Chapter Nineteen begins with details of Babbitt’s involvement in unethical business practice with the Street Traction Company and with reference to his loan from Eathorne, which did not appear on the bank books. His company has also bought property that does not use their names (Babbitt-Thompson). Babbitt expresses concern about unethical practice but his partner and father-in-law, Thompson, disagrees and Babbitt continues to profit from their dealings.
Babbitt’s hypocrisy is highlighted further when he discovers one of his outside salesmen, Stanley Graff, has been dishonest with a customer. Babbitt is ironically described as being ‘overwhelmed’ to find he has a dishonest person working for him and sacks him.
Graff defends himself by accusing Babbitt of also being crooked and calls him a ‘damn skinflint’. He warns him that if he were to inform the prosecuting attorney of the dealings with the Street Traction Company, both he and Babbitt would go to prison.
Jake Offutt asks Babbitt to bid on land for him on the outskirts of Chicago. Babbitt agrees and takes Ted for a trip. They bond as men, rather than father and son, whilst together. When Ted returns to Zenith, Babbitt becomes lonely and then realizes he is sitting next to Sir Gerald Doak in the hotel lobby. Doak and Babbitt get on well and they go to the cinema together, then share a drink in Doak’s room. After their drinks, ‘Jerry’ tells Babbitt that he has been the only one in the United States to treat him like a friend.
The next evening Babbitt sees Paul dining with a woman he does not know. Babbitt insists that he will meet Paul that night at Paul’s hotel. In Chapter Twenty, Babbitt waits for Paul at his hotel and begins to worry that Paul has committed suicide. When Paul arrives, he tells Babbitt not to interfere or moralize. He also says that he just wants comfort. Babbitt backtracks then and says he will do anything he can for him.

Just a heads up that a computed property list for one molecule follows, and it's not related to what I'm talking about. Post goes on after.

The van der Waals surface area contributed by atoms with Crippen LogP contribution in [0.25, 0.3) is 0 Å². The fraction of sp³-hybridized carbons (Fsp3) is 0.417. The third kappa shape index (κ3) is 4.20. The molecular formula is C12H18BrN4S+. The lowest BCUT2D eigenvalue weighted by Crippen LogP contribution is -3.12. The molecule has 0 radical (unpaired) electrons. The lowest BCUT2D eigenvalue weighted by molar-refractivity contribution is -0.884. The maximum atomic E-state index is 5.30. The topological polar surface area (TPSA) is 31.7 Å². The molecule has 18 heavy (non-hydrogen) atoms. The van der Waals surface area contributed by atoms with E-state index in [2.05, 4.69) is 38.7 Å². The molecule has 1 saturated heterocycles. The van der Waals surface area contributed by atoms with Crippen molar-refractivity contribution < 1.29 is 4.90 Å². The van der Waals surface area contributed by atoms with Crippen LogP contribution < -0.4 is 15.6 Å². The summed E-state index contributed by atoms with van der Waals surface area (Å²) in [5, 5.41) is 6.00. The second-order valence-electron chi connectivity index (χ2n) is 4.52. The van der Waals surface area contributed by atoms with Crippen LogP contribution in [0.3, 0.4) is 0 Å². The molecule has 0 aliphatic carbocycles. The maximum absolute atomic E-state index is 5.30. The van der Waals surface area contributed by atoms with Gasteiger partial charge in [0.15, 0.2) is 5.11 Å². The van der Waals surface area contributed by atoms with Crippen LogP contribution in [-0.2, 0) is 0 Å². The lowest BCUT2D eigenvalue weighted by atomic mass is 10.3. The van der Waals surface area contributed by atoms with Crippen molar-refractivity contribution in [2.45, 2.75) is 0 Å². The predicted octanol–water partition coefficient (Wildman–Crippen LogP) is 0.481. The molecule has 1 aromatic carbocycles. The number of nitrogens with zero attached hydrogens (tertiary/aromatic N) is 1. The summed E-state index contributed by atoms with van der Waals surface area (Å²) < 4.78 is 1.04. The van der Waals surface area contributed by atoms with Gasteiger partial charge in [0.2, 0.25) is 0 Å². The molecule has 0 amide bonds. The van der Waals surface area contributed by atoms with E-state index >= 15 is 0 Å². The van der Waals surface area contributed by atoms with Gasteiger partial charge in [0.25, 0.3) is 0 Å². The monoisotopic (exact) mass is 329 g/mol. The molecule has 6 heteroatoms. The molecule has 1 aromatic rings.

Babbitt decides to send Zilla a postcard from Akron and lets her know that he has seen Paul (in Akron, not Chicago). He also visits her when he returns to Zenith, and she promises to ‘restrain herself’ when arguing with Paul. On Paul’s return home, he and Zilla and Babbitt and Myra go out together. When they are alone, Paul tells Babbitt that there is nothing left and he will leave Zilla ‘somehow’.
Chapter Twenty One is concerned with the most important Boosters’ Club meeting of the year. It is to be followed by the election of officers. Frink wants them to accept his proposition for a Zenith Symphony Orchestra and says that this will bring more visitors to the city. The elections are then the focus of the meeting and Babbitt discovers he has been nominated as a candidate for vice-president. He wins the election and returns a missed call from Myra to let her know. She eventually manages to tell him that Paul is in prison for shooting Zilla, and she may not live.
Babbitt visits Paul in prison in Chapter Twenty Two. Initially, Paul does not want to see him, but Babbitt gets an order from the mayor which overrides Paul’s decision. Paul had not wanted to see him in case he moralized over what he had done, but he refrains from this. Afterwards, Babbitt visits Zilla in hospital and we are told she is not likely to die now.
Babbitt then goes to see Paul’s lawyer (Maxwell) and offers to lie for Paul. Maxwell says he does not want Babbitt involved as he talks ‘too readily’ and Paul is pleading guilty anyway.
Paul’s trial is over in 15 minutes. He is evaluated as having been ‘temporarily insane’ and is sentenced to three years in the State Penitentiary. On his return to the office, Babbitt realizes he is facing a ‘meaningless world’ without Paul.
In these chapters, Paul’s shooting of Zilla is central to the action. As is hinted at the end of Chapter Twenty Two, this is a pivotal moment for Babbitt as his world has now become ‘meaningless’ and this marks the beginning of his rebellion in the next chapters. Babbitt has been elected as vice-president of his Boosters’ Club prior to this shooting and he has achieved an ambition he never expected. With Paul’s imprisonment, Babbitt’s value system has become eroded.
It could also be argued that Babbitt’s view of the world now being meaningless is an ironic swipe at Babbitt’s earlier preoccupations of wanting to be noticed and esteemed. If read ironically, it is possible to see that his world was already without meaning.